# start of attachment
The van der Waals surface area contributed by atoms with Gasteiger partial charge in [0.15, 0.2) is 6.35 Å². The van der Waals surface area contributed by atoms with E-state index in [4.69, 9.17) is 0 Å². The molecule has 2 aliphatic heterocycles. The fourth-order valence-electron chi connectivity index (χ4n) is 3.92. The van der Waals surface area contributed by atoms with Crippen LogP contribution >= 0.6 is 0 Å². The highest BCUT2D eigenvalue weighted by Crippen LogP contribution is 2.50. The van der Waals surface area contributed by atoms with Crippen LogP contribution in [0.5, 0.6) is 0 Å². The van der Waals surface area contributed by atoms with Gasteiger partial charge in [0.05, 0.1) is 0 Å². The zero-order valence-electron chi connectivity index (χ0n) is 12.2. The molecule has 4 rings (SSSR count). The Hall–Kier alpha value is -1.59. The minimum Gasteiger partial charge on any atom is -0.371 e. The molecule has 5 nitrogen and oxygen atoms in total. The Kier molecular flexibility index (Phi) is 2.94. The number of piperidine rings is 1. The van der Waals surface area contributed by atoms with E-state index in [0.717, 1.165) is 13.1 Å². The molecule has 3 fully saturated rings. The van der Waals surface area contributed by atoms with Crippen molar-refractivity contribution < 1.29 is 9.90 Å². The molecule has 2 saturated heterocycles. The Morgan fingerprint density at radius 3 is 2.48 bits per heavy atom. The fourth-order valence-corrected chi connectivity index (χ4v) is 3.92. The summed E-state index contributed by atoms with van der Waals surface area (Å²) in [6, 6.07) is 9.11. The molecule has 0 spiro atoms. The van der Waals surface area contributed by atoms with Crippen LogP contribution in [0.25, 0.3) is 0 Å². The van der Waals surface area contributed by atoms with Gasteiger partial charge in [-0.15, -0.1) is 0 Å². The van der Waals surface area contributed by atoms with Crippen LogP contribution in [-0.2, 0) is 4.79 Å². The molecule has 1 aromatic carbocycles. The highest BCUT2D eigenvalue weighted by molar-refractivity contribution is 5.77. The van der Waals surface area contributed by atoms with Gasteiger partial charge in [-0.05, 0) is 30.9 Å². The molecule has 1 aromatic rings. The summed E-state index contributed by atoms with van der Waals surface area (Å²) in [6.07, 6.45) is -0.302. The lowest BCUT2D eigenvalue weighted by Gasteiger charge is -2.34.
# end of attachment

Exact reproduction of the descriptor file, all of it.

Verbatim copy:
The van der Waals surface area contributed by atoms with Gasteiger partial charge in [0.15, 0.2) is 6.35 Å². The van der Waals surface area contributed by atoms with E-state index in [4.69, 9.17) is 0 Å². The molecule has 2 aliphatic heterocycles. The fourth-order valence-electron chi connectivity index (χ4n) is 3.92. The van der Waals surface area contributed by atoms with Crippen LogP contribution >= 0.6 is 0 Å². The highest BCUT2D eigenvalue weighted by Crippen LogP contribution is 2.50. The van der Waals surface area contributed by atoms with Crippen LogP contribution in [0.5, 0.6) is 0 Å². The van der Waals surface area contributed by atoms with Gasteiger partial charge in [0.05, 0.1) is 0 Å². The zero-order valence-electron chi connectivity index (χ0n) is 12.2. The molecule has 4 rings (SSSR count). The Hall–Kier alpha value is -1.59. The minimum Gasteiger partial charge on any atom is -0.371 e. The molecule has 5 nitrogen and oxygen atoms in total. The Kier molecular flexibility index (Phi) is 2.94. The number of piperidine rings is 1. The van der Waals surface area contributed by atoms with E-state index in [0.717, 1.165) is 13.1 Å². The molecule has 3 fully saturated rings. The van der Waals surface area contributed by atoms with Crippen molar-refractivity contribution < 1.29 is 9.90 Å². The molecule has 2 saturated heterocycles. The Morgan fingerprint density at radius 3 is 2.48 bits per heavy atom. The fourth-order valence-corrected chi connectivity index (χ4v) is 3.92. The summed E-state index contributed by atoms with van der Waals surface area (Å²) in [6, 6.07) is 9.11. The molecule has 0 spiro atoms. The van der Waals surface area contributed by atoms with Crippen LogP contribution in [0.25, 0.3) is 0 Å². The van der Waals surface area contributed by atoms with Gasteiger partial charge in [-0.15, -0.1) is 0 Å². The van der Waals surface area contributed by atoms with Crippen LogP contribution in [-0.2, 0) is 4.79 Å². The molecule has 1 aromatic carbocycles. The highest BCUT2D eigenvalue weighted by molar-refractivity contribution is 5.77. The van der Waals surface area contributed by atoms with Gasteiger partial charge in [-0.05, 0) is 30.9 Å². The molecule has 1 aromatic rings. The summed E-state index contributed by atoms with van der Waals surface area (Å²) in [6.07, 6.45) is -0.302. The lowest BCUT2D eigenvalue weighted by Gasteiger charge is -2.34.